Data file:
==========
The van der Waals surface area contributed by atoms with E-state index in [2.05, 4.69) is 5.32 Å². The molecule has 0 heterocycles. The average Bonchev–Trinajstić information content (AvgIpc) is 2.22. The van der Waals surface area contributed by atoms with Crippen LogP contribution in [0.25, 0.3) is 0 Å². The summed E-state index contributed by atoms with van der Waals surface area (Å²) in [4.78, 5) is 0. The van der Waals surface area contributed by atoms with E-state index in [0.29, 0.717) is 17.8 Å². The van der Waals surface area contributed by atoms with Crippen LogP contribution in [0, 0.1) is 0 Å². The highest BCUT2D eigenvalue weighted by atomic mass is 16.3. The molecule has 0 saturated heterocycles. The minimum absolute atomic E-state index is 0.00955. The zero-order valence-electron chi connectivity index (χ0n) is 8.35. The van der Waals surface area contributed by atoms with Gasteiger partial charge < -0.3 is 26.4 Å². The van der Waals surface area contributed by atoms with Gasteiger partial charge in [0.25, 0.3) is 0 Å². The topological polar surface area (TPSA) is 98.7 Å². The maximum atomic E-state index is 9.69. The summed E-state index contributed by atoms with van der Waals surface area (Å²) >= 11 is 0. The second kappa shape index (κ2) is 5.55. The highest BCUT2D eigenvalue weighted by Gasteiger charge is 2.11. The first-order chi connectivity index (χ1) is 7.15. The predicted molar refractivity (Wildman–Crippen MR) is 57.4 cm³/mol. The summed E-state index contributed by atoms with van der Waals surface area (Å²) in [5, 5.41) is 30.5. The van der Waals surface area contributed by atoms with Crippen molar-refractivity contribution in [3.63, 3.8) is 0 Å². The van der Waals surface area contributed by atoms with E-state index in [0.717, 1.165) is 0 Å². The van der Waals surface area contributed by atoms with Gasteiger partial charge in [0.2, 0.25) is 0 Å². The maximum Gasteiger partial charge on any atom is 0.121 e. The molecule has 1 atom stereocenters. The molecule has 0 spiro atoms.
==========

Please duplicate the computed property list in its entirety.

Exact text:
The van der Waals surface area contributed by atoms with E-state index in [2.05, 4.69) is 5.32 Å². The molecule has 0 heterocycles. The average Bonchev–Trinajstić information content (AvgIpc) is 2.22. The van der Waals surface area contributed by atoms with Crippen LogP contribution in [0.25, 0.3) is 0 Å². The summed E-state index contributed by atoms with van der Waals surface area (Å²) in [4.78, 5) is 0. The van der Waals surface area contributed by atoms with E-state index in [0.29, 0.717) is 17.8 Å². The van der Waals surface area contributed by atoms with Crippen LogP contribution in [0, 0.1) is 0 Å². The highest BCUT2D eigenvalue weighted by atomic mass is 16.3. The molecule has 0 saturated heterocycles. The minimum absolute atomic E-state index is 0.00955. The zero-order valence-electron chi connectivity index (χ0n) is 8.35. The van der Waals surface area contributed by atoms with Gasteiger partial charge < -0.3 is 26.4 Å². The van der Waals surface area contributed by atoms with Gasteiger partial charge in [0.25, 0.3) is 0 Å². The topological polar surface area (TPSA) is 98.7 Å². The maximum atomic E-state index is 9.69. The summed E-state index contributed by atoms with van der Waals surface area (Å²) >= 11 is 0. The second kappa shape index (κ2) is 5.55. The highest BCUT2D eigenvalue weighted by Gasteiger charge is 2.11. The first-order chi connectivity index (χ1) is 7.15. The predicted molar refractivity (Wildman–Crippen MR) is 57.4 cm³/mol. The summed E-state index contributed by atoms with van der Waals surface area (Å²) in [5, 5.41) is 30.5. The van der Waals surface area contributed by atoms with Crippen molar-refractivity contribution in [3.63, 3.8) is 0 Å². The van der Waals surface area contributed by atoms with E-state index in [0.717, 1.165) is 0 Å². The van der Waals surface area contributed by atoms with Gasteiger partial charge in [0.2, 0.25) is 0 Å². The maximum Gasteiger partial charge on any atom is 0.121 e. The molecule has 1 atom stereocenters. The molecule has 0 spiro atoms.